Tech Topics

Elasticsearch 1.3.0 And 1.2.3 Released

Today, we are happy to announce the release of Elasticsearch 1.3.0, based on Lucene 4.9, along with a bugfix release of Elasticsearch 1.2.3.

You can download them and read the full changes list here:

Elasticsearch 1.3.0 is the latest stable release. It is chock full of new features, performance and stability improvements, and bugfixes.  We recommend upgrading, especially for users with high indexing or aggregation loads. The full change log is available in the Elasticsearch 1.3.0 release notes, but we will highlight the most important changes below:


Elasticsearch previously allowed any request to return its response in a JSONP format.  While very useful, this meant that any web page you view could send requests to any Elasticsearch instance which you have access to.   JSONP is now disabled by default (BREAKING:#6795) but can be enabled if you so choose (#6164).


In the 1.2 branch, we disabled dynamic scripting by default. This was a good decision from a security standpoint, but made it more difficult to use scripting with Elasticsearch.  This release adds a number of awesome scripting features which give you the best of both worlds:

  • MVEL has been the default scripting language since scripting was first added to Elasticsearch.  Unfortunately, the project hasn't had much love of late and we've seen an increasing numbers of bugs when it's used with more recent JVMS.  On top of that, there is no way to sandbox it. While it is still the default language in this release,  MVEL is deprecated and will be removed in the next release. From 1.4 onwards, it will be available as a plugin only.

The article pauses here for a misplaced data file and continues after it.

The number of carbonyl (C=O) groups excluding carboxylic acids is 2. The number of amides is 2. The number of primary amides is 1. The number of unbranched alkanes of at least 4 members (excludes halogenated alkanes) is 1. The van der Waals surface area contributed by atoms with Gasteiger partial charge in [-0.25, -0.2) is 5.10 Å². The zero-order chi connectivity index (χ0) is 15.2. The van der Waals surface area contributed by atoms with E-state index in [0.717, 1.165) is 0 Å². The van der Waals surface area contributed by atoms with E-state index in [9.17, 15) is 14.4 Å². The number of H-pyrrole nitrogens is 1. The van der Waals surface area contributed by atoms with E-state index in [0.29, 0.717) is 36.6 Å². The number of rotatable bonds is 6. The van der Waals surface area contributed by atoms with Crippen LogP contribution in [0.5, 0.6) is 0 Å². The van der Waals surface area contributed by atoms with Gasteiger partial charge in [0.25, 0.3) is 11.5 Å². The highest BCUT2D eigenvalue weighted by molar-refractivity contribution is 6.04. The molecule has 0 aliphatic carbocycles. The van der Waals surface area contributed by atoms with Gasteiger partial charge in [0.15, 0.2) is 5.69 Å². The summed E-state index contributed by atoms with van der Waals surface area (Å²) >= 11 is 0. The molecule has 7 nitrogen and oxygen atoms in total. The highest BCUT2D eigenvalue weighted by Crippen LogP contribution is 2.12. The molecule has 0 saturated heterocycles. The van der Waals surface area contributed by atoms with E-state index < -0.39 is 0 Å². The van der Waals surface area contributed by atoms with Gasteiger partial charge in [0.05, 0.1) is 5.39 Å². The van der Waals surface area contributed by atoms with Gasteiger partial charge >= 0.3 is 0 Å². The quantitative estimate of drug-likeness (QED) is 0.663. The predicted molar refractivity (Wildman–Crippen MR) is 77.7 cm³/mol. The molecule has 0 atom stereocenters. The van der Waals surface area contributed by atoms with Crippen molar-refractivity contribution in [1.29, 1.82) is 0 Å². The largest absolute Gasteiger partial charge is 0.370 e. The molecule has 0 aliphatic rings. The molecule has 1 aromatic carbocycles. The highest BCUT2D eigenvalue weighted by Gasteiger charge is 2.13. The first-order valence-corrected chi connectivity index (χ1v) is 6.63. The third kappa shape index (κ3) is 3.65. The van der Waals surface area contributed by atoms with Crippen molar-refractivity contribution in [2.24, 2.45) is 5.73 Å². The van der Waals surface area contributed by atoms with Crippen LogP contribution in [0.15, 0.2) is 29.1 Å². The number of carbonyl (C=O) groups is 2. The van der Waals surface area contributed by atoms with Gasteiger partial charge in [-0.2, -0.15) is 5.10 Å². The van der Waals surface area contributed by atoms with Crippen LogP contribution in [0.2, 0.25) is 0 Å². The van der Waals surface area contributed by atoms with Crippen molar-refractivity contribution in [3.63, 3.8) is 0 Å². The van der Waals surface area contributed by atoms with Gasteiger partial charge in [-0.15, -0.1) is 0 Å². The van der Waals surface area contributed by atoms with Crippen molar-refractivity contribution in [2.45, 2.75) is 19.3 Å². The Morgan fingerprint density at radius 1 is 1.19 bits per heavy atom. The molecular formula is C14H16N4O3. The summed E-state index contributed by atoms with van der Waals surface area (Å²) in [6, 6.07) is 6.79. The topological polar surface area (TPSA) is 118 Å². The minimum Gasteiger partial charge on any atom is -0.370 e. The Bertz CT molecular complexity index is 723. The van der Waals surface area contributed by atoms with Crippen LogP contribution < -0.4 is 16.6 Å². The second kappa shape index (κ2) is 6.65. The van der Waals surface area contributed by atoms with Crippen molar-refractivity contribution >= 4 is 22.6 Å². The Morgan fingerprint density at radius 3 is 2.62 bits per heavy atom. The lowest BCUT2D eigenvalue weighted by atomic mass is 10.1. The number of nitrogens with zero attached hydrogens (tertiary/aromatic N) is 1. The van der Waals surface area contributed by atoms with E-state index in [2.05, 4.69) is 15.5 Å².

• The new scripting language of choice is Groovy ( #6571), which is an active and growing project, is more flexible than MVEL, performs significantly faster and can be sandboxed (#6233). This means that...
  • Dynamic scripting is enabled by default for sandboxed languages. You can now use Groovy scripts safely via the API, by specifying { "lang": "groovy" }.
  • We have added the sandboxed Lucene "expressions" library into core (#6819). It is a simpler, more limited option than Groovy, but has the advantage of being incredibly fast, outperforming even native Java scripts thanks to tight integration with Lucene data structures. Use { "lang": "expressions" }
  • Scripts can now be stored in the special .scripts index via the indexed scripts API (#5484) rather than having to store them in the config directory on every node.
  • Search templates are really just a special case of scripting (with Mustache as the "scripting" language), so you can now also store search templates in the .scripts index (#5921). (See preregistered templates).


Aggregations keep on getting better and better. We have added three new aggregations:

  • The top hits aggregation (#6124) resolves the most +1'ed issue in the history of Elasticsearch: Field collapsing/combining. You can now bucket on a common field like brand_name, and get the best matching documents for each bucket. Even highlighting is supported!
  • The percentile ranks aggregation (#6386) turns the percentiles aggregation on its head. While the percentiles agg will (for example) tell you the response time that you achieve on 95% of all web requests, the percentile ranks aggregation will tell you what percentage of responses are achieved within the specified time.